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Real Estate & Property Law: Kelo and Beyond
Are We Back Yet?
By Greg Alvarez
Yes, I'm slowly emerging from the coma induced from the whirlwind that is the holidays. After taking a deep breath, and shaking out the cobwebs, I've returned to the world of land use finding that the issues that were out there before do not disappear just because you put them out of your mind for a week or two. Take for instance the doldrums of the real estate world that had to endure year-end reports that things were pretty wretched in the market this past year. Making things worse are the personal stories of how the downturn has impacted individuals and families. Take for instance the recent bankruptcy of Levitt & Sons, one of the successor companies to the builder that constructed the famed Levittown on Long Island. Levitt & Son's business model in constructing gated communities in the southeast for retirees has collapsed in the face of the housing slump. One of its projects, Seasons at Prince Creek West, was halted with only a quarter of the units completed. Purchasers of one of the new structures, Ettore and Laris Costanzo, are left to shoulder the burden of having plopped down a down payment, only to see it trapped in the bankruptcy proceeding. All they want is their home. "Please take our money and let us move in," they've said.
Even with the passing of the new year, people still see the need to question new projects that seek to bring great change, and promise tremendous upheaval, within existing communities. For example, in White Plains, New York, where Mayor Joseph M. Delfino and his team have revitalized a once dormant downtown with such luminaries as the Ritz-Carlton and Donald Trump, the questions arise as to whether everyone stands to benefit. As one denizen of a local public housing development notes, "I love the way downtown looks, but is there a place for working people like me in the new downtown? I don't know." Likewise, in St. Paul, Minnesota, where the Bridges of St. Paul, a large-scale development originally planned under a prior administration, has faced a roadblock from the new regime. Not only objecting to the plan because it caters towards an upper class clientele, the new mayor and supporting players disagree with the vision that the project brings. Specifically, the Bridges would be located across the Mississippi from the historic downtown core, potentially sucking away its vitality. In addition, the new project would be located on a floodplain right along the banks. As the chairman of the entity heading up the project explained, "We've done everything we can, but the squishy liberals think small-scale is morally superior." No matter which side you come out on these battles, they signal that with the changing calendar come the same issues to wrestle.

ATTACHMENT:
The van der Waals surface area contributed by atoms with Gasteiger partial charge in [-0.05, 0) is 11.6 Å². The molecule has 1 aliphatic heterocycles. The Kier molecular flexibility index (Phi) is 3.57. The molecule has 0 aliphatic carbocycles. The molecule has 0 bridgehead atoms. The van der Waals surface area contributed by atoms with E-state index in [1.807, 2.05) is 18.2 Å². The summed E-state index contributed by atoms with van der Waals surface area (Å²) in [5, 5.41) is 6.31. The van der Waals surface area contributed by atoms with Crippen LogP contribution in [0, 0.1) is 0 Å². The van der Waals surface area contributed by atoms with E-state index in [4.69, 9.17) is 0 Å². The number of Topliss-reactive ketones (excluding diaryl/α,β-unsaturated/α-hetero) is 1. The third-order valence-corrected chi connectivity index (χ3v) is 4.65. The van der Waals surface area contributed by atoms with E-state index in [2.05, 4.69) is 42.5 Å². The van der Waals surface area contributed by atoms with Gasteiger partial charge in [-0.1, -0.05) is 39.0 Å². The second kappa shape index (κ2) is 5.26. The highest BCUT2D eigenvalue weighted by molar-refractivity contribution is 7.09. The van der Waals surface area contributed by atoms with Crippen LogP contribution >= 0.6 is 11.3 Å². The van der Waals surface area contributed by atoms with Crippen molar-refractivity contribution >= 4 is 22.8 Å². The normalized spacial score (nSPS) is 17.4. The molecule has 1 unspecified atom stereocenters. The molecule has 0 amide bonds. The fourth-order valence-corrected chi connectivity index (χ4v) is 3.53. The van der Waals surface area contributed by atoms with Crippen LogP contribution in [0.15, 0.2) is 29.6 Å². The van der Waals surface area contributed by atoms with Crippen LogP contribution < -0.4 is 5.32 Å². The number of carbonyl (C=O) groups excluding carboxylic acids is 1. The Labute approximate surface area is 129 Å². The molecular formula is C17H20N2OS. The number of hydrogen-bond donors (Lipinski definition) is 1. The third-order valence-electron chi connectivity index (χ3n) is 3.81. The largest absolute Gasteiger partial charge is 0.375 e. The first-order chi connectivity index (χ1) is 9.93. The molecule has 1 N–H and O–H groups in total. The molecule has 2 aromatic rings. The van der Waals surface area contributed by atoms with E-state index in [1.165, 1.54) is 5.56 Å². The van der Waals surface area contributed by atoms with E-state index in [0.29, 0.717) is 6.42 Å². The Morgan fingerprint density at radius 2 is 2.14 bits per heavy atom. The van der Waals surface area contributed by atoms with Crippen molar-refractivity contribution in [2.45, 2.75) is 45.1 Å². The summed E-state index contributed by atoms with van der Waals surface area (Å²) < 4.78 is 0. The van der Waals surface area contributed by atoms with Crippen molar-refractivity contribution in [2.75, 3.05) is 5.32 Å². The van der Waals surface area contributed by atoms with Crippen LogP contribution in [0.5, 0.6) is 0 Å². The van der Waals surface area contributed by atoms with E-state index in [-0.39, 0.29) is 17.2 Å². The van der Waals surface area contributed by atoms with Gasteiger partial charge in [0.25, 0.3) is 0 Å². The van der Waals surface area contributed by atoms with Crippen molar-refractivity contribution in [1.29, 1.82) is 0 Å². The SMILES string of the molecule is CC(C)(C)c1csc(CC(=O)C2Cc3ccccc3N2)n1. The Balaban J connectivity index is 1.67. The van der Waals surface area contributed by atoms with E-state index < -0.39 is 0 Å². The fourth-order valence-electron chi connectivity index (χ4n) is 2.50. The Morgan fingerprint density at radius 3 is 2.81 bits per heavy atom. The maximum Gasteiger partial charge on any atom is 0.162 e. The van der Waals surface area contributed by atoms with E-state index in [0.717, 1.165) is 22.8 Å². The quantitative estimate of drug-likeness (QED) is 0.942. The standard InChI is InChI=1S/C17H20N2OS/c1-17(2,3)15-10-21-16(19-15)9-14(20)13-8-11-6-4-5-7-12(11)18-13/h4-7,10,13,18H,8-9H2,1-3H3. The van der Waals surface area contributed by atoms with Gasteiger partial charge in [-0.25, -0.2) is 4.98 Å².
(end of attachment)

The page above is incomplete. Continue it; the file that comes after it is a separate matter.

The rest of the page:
And still, growth is unrelenting. And not surprisingly, it's occurring in newly-charted territory. The Rocky Mountain West, in particular, Montana and Wyoming, are seeing an influx of new arrivals looking to escape the fast-paced, overdeveloped and high taxed world of the coasts for a more "natural" way of life. Of course, what no one tells these fleers is that eventually their genteel life will be invaded by too many interlopers, forcing them to seek the next "clean" place. But thanks to the general real estate slowdown, or because of it, the rate of growth in the expanding regions of America has slowed. One report indicates that although growth continues, with Wyoming being the largest advancer, the movement to new places has cooled over the last year. Nonetheless, the trend continues.
And no matter how long we choose to let them extend, the holidays cannot forestall the passage of time, and people. David Kennedy, the State of California's "Water Czar" in the 80's and 90's, passed away over the holidays. In more recent times, he served on a review panel examining the levee failures in New Orleans resulting from Hurricane Katrina. Kennedy had a tremendous impact on a region that will always have water on the brain.
But as this week marks the beginning of the new year, it also ushers in the PGA Tour golf season in Kapalua, Maui, Hawaii, where I can still remember being there this time of year three calendars ago. As I watch the players hack away at the Plantation Course, it at least reminds me of the promise of sunny days ahead as we progress into this new year. And maybe, just for a few more hours, I can slip back into my coma for a little longer.
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